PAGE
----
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A small round baler was innovation 60 years agoA small round baler was innovation 60 years ago

What will your grandchildren think about the farm equipment you use today?

Tom Bechman 1

September 3, 2015

2 Min Read

Dudley and Julie Wallace, Stilesville, brought this 1952 WD and Allis Chalmers Roto-Baler to the 2015 Indiana State Fair. The folks at Pioneer Village thought it was deserving of being placed in a spot by itself where more people could see it. The sign printed for the baler says "Allis Chalmers does it again! A baler that makes small, round bales farmers can leave in the field."

Related: How many acres could you cover with this vintage corn picker today?


Was the idea ahead of its time or were farmers just not quite ready for that drastic a change in haymaking? The baler caught on in some places, especially among beef cattle producers who had rolling fields of grass hay. If they only cut the field once, the idea was to leave the bales where they fell and let cows eat them in the winter. Some people put them on wagons and stored them inside.

Some 25 years later, Gary Vermeer, Pella, Iowa, would take the concept a giant step further. He would develop a baler that made big round bales. They were designed to be moved out of the field so the forage could regrow for a second cutting. And they could be stored inside to prevent spoilage, and then fed to a group of cattle one at a time.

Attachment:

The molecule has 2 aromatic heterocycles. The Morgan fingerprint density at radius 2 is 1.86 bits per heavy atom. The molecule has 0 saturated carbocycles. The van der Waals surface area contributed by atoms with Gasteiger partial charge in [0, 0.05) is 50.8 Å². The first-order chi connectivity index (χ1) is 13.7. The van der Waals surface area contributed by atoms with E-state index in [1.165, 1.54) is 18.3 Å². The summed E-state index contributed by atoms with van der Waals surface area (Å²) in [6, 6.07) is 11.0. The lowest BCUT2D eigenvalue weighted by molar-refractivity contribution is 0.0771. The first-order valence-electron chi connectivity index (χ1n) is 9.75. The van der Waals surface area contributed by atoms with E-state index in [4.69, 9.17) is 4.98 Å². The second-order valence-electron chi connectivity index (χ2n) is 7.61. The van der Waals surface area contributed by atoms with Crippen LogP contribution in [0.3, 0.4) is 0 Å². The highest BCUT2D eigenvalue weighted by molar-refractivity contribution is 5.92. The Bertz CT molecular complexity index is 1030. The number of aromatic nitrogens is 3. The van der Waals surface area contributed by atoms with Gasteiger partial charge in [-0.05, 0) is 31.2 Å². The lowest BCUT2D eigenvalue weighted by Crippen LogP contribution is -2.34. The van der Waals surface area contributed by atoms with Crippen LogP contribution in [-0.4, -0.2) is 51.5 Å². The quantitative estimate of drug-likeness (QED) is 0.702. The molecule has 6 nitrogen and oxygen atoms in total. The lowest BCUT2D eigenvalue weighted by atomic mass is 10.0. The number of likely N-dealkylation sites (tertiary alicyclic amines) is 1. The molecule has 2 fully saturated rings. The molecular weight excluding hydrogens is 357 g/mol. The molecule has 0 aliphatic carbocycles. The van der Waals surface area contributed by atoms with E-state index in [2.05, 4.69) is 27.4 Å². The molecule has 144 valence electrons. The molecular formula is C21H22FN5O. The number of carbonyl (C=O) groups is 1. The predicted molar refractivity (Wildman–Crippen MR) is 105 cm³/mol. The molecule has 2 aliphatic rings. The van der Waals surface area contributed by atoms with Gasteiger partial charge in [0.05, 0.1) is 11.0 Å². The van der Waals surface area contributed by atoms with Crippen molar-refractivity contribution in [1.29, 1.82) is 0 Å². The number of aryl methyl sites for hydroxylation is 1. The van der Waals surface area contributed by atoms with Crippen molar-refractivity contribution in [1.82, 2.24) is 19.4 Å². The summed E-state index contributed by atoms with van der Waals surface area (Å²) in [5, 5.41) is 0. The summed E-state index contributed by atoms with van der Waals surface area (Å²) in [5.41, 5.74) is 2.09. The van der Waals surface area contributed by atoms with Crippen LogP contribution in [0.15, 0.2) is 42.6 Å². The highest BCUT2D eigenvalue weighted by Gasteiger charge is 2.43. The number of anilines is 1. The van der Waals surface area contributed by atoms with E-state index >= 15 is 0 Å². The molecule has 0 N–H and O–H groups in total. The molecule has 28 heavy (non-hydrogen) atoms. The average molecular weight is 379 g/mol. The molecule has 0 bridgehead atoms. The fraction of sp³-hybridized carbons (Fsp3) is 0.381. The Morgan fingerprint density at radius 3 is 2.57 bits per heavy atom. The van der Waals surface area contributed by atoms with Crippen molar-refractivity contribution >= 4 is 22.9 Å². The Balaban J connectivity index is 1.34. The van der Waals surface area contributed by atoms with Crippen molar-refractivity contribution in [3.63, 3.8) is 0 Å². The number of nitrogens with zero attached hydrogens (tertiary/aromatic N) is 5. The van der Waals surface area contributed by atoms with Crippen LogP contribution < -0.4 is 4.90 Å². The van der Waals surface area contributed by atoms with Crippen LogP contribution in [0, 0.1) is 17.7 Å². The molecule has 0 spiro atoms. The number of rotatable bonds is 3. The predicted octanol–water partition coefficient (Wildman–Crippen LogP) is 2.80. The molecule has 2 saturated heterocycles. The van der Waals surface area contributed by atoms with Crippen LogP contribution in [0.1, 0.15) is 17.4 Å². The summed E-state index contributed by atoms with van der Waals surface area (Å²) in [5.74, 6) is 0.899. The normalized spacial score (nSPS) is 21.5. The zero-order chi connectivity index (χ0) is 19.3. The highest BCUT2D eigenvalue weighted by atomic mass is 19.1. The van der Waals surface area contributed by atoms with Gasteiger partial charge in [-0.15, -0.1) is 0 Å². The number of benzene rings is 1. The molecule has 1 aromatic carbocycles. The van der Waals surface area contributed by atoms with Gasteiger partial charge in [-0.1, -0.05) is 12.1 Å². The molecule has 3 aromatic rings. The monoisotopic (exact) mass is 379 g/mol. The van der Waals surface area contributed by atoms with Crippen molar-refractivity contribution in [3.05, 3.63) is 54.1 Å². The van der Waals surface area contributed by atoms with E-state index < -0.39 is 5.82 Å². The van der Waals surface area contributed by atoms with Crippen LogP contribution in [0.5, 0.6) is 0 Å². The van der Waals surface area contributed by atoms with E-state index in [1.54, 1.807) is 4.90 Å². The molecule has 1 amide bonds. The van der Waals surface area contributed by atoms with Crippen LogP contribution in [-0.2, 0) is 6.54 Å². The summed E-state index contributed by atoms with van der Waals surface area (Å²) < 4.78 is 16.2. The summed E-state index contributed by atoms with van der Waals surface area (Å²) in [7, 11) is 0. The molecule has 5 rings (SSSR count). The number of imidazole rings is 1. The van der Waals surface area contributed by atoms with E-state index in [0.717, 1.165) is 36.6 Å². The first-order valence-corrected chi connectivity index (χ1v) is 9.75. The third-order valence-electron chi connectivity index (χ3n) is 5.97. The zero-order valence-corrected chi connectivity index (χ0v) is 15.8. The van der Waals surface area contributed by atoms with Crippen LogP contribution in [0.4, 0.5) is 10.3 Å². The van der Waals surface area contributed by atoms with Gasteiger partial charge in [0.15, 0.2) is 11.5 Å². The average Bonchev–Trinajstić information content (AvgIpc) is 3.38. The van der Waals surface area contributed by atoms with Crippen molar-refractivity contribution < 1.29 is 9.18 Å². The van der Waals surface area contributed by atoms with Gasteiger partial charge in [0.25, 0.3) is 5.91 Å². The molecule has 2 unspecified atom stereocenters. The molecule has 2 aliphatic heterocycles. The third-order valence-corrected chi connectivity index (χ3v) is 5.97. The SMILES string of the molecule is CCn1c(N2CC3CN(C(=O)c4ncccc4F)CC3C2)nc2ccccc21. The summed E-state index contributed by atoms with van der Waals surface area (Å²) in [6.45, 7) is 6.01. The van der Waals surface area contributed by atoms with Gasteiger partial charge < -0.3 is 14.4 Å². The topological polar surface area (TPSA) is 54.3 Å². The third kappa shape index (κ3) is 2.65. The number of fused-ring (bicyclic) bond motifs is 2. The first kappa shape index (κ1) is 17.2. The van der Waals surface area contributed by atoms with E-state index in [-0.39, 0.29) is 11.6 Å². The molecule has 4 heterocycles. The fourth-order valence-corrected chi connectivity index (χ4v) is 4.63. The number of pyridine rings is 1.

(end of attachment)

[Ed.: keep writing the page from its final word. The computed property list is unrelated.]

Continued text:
Labor was still readily available to throw square hay bales in the 1950s – not so much in the 1970s. By then, the round bale was an idea whose time had come, but for a slightly different reason: so one man could make and store away hay without looking for teenagers to lift bales and work in super-hot haymows.

Related: Here's a vintage tractor you won't find in everyone's barn

People report using the Roto-baler as early as 1947. Actually, two brothers in Nebraska invented the concept of a round bale in the late 19th century, and received patents in the early 1900s. They formed the Round Baler Mfg. Company.

Some ideas aren't as new as you think!

About the Author(s)

Tom Bechman 1

Editor, Indiana Prairie Farm

Tom Bechman is an important cog in the Farm Progress machinery. In addition to serving as editor of Indiana Prairie Farmer, Tom is nationally known for his coverage of Midwest agronomy, conservation, no-till farming, farm management, farm safety, high-tech farming and personal property tax relief. His byline appears monthly in many of the 18 state and regional farm magazines published by Farm Progress.

"I consider it my responsibility and opportunity as a farm magazine editor to supply useful information that will help today's farm families survive and thrive," the veteran editor says.

Tom graduated from Whiteland (Ind.) High School, earned his B.S. in animal science and agricultural education from Purdue University in 1975 and an M.S. in dairy nutrition two years later. He first joined the magazine as a field editor in 1981 after four years as a vocational agriculture teacher.

Tom enjoys interacting with farm families, university specialists and industry leaders, gathering and sifting through loads of information available in agriculture today. "Whenever I find a new idea or a new thought that could either improve someone's life or their income, I consider it a personal challenge to discover how to present it in the most useful form, " he says.

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